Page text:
On the societal point of view humans can make their live so bland, that they themselves start to hate it. When the animals were introduced to a new place(forest), they adapted quite confidently. This is where Rudyard Kipling is saying to the people that they can make their lives through positive change and adaptation to new environments

There are three reoccurring themes:
1. Survival
2. Companionship
Literary Devices
Metaphor- ""The Leopard and the Ethiopian ran about...wondering where all their breakfasts and their dinners and their teas had gone.""
Simile- ""then they ought to show up in this dark place like ripe bananas in a smoke-house.""
""This daylight hunting is a perfect scandal""
Repetition- "" sclusively fulvous golden-yellow from head to heel. ""sclusively speckle and sprottled and spottled. the word sclusively is repeated at least a dozen times in the short story
Anthropomorphization- So they sat down on them hard till bright morning-time, and then Leopard said. "" What have you at your end of the table, Brother?""
3. Uniqueness
Man vs.Self
All of the prey are being psychologically toyed and manipulated by the predators. The prey must battle this constant state of paranoia and stay alert to react to any actions that threaten their well being.

Man vs.Man
A predator-prey relationship is a prime example of survival of the fittest. The weak will die off and the fittest will survive and reproduce. The predator is above the prey in terms of the food chain, however in this case the other animals are on the same level when it comes to strength thanks to their adaptations.

Man vs. Circumstances
The leopard lead a simple life. He hunted other animals for food roamed around High Veldt, but when his prey left He was lost. He couldn't wrap his head around the fact that his source of food was gone. He and the Ethiopian lived on rats and beetles, until they met the baboon to receive some advice. His inexperience to other circumstances inflicted great grief.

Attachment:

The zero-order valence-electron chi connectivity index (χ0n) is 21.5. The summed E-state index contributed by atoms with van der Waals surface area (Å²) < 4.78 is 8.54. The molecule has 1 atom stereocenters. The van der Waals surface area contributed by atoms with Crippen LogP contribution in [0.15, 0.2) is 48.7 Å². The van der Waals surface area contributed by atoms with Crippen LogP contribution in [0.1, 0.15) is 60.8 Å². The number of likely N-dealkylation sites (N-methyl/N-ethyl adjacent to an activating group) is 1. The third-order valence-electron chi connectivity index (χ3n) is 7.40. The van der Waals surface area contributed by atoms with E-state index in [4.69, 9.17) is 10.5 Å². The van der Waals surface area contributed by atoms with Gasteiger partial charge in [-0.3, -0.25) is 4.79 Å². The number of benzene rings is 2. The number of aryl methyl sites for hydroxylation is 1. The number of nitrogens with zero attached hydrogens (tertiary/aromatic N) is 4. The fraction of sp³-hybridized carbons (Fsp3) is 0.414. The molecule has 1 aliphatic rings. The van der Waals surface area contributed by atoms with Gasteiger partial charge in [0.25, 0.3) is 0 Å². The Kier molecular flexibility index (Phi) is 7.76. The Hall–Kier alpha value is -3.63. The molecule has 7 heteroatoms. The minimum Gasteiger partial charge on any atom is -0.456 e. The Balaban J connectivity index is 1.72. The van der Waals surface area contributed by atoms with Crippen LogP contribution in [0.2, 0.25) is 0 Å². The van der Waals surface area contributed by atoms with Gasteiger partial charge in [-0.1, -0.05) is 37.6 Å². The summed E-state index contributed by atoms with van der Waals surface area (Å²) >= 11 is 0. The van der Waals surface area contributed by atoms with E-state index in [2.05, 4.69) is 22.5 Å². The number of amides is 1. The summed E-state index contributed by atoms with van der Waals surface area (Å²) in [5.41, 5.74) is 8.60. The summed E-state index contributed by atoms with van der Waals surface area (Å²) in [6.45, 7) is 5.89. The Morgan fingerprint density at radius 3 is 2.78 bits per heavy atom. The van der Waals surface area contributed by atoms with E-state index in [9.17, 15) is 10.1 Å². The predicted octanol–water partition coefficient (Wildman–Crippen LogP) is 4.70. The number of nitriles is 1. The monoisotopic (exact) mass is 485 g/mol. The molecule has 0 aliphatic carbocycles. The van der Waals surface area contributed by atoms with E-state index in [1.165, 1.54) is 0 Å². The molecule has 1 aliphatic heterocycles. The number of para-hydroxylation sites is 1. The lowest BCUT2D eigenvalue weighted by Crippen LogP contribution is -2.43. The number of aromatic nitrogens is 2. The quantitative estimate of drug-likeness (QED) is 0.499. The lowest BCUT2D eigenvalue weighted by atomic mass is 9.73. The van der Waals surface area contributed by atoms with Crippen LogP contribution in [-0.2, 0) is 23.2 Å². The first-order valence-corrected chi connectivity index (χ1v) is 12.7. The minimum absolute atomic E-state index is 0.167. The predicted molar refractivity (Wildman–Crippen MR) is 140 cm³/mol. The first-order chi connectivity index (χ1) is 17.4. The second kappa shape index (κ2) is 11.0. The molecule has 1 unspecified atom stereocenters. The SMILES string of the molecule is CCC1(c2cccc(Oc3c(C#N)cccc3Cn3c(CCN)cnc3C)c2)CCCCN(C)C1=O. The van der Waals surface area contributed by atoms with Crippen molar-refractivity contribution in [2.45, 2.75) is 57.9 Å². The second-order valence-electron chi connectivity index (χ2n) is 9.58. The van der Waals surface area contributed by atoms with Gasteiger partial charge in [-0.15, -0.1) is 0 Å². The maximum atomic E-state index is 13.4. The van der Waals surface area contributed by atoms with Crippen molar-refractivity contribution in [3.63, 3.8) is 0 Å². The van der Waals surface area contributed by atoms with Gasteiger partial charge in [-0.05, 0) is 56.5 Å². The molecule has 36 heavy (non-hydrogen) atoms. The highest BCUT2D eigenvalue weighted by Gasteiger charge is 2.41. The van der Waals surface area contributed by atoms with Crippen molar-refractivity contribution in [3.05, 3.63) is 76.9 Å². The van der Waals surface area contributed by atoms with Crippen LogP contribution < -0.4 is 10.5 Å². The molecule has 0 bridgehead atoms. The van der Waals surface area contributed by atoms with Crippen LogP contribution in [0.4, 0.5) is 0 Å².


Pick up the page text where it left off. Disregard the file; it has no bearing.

Man vs. Society
The leopard has difficulty choosing how He should change the look of his fur. He opposed the ideas set forth by the Ethiopian. The Ethiopian suggested to have stripes like a zebra or spots like a giraffe. The leopard opposed the idea of changing his appearance to become a better hunter. It was like completely altering the way He is. He was hesitant to conform to the wiser, more experienced Ethiopian.

Inciting Incident
Rising Action
Falling action


-The story symbolizes the constant struggle for survival in nature or in the real world. It represents Charles Darwin’s theory of Evolution.

- This predator prey relationship can be related to tax evasion. A Conflict between tax collecting agencies and tax evaders.
- The preys adaptations to their environment is a symbol of human technological advances to better quality of life.
-The animals adaptations can also be compared to the development of your skills to meet the present demand in the job market.
- The departure of the animals to the forest lead the leopard and Ethiopian to eat rats and beetles. This struggle symbolizes the threat to global food security and access to fresh water.
Literary Analysis pf Rudyard Kipling's ""How the Leopard Got His Spots"" by Daniel Frankel
( February 17, 2014)
Full transcript